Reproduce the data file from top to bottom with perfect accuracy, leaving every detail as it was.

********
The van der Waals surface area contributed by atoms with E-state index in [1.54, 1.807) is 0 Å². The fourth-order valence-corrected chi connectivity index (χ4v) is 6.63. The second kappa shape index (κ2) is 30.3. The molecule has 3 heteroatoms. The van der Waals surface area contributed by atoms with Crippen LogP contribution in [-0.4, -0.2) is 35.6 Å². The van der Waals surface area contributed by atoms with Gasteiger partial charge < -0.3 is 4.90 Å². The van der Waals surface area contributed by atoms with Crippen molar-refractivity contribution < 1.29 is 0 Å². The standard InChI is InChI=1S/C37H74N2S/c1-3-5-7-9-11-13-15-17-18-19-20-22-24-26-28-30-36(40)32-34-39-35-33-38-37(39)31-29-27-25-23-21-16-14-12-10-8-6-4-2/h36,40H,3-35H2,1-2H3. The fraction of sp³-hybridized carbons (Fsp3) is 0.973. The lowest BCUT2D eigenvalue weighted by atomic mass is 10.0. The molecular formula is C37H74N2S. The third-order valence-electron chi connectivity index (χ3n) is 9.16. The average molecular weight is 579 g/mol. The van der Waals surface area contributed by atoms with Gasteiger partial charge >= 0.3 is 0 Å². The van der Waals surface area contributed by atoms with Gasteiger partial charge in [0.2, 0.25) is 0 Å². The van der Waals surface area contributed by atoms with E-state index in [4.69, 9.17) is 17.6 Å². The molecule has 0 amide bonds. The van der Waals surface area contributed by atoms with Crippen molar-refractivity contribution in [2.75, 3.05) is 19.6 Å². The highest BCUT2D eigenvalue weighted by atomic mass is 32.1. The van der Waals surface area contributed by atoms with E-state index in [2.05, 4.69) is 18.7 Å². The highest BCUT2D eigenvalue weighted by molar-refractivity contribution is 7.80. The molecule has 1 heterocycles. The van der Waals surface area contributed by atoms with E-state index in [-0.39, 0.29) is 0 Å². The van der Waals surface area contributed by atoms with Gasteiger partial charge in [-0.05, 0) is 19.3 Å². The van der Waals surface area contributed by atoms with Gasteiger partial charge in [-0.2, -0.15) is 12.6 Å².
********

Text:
The van der Waals surface area contributed by atoms with E-state index in [1.54, 1.807) is 0 Å². The fourth-order valence-corrected chi connectivity index (χ4v) is 6.63. The second kappa shape index (κ2) is 30.3. The molecule has 3 heteroatoms. The van der Waals surface area contributed by atoms with Crippen LogP contribution in [-0.4, -0.2) is 35.6 Å². The van der Waals surface area contributed by atoms with Gasteiger partial charge < -0.3 is 4.90 Å². The van der Waals surface area contributed by atoms with Crippen molar-refractivity contribution < 1.29 is 0 Å². The standard InChI is InChI=1S/C37H74N2S/c1-3-5-7-9-11-13-15-17-18-19-20-22-24-26-28-30-36(40)32-34-39-35-33-38-37(39)31-29-27-25-23-21-16-14-12-10-8-6-4-2/h36,40H,3-35H2,1-2H3. The fraction of sp³-hybridized carbons (Fsp3) is 0.973. The lowest BCUT2D eigenvalue weighted by atomic mass is 10.0. The molecular formula is C37H74N2S. The third-order valence-electron chi connectivity index (χ3n) is 9.16. The average molecular weight is 579 g/mol. The van der Waals surface area contributed by atoms with Gasteiger partial charge >= 0.3 is 0 Å². The van der Waals surface area contributed by atoms with Gasteiger partial charge in [0.2, 0.25) is 0 Å². The van der Waals surface area contributed by atoms with E-state index in [4.69, 9.17) is 17.6 Å². The molecule has 0 amide bonds. The van der Waals surface area contributed by atoms with Crippen molar-refractivity contribution in [2.75, 3.05) is 19.6 Å². The highest BCUT2D eigenvalue weighted by atomic mass is 32.1. The van der Waals surface area contributed by atoms with E-state index in [2.05, 4.69) is 18.7 Å². The highest BCUT2D eigenvalue weighted by molar-refractivity contribution is 7.80. The molecule has 1 heterocycles. The van der Waals surface area contributed by atoms with E-state index in [-0.39, 0.29) is 0 Å². The van der Waals surface area contributed by atoms with Gasteiger partial charge in [-0.05, 0) is 19.3 Å². The van der Waals surface area contributed by atoms with Gasteiger partial charge in [-0.2, -0.15) is 12.6 Å².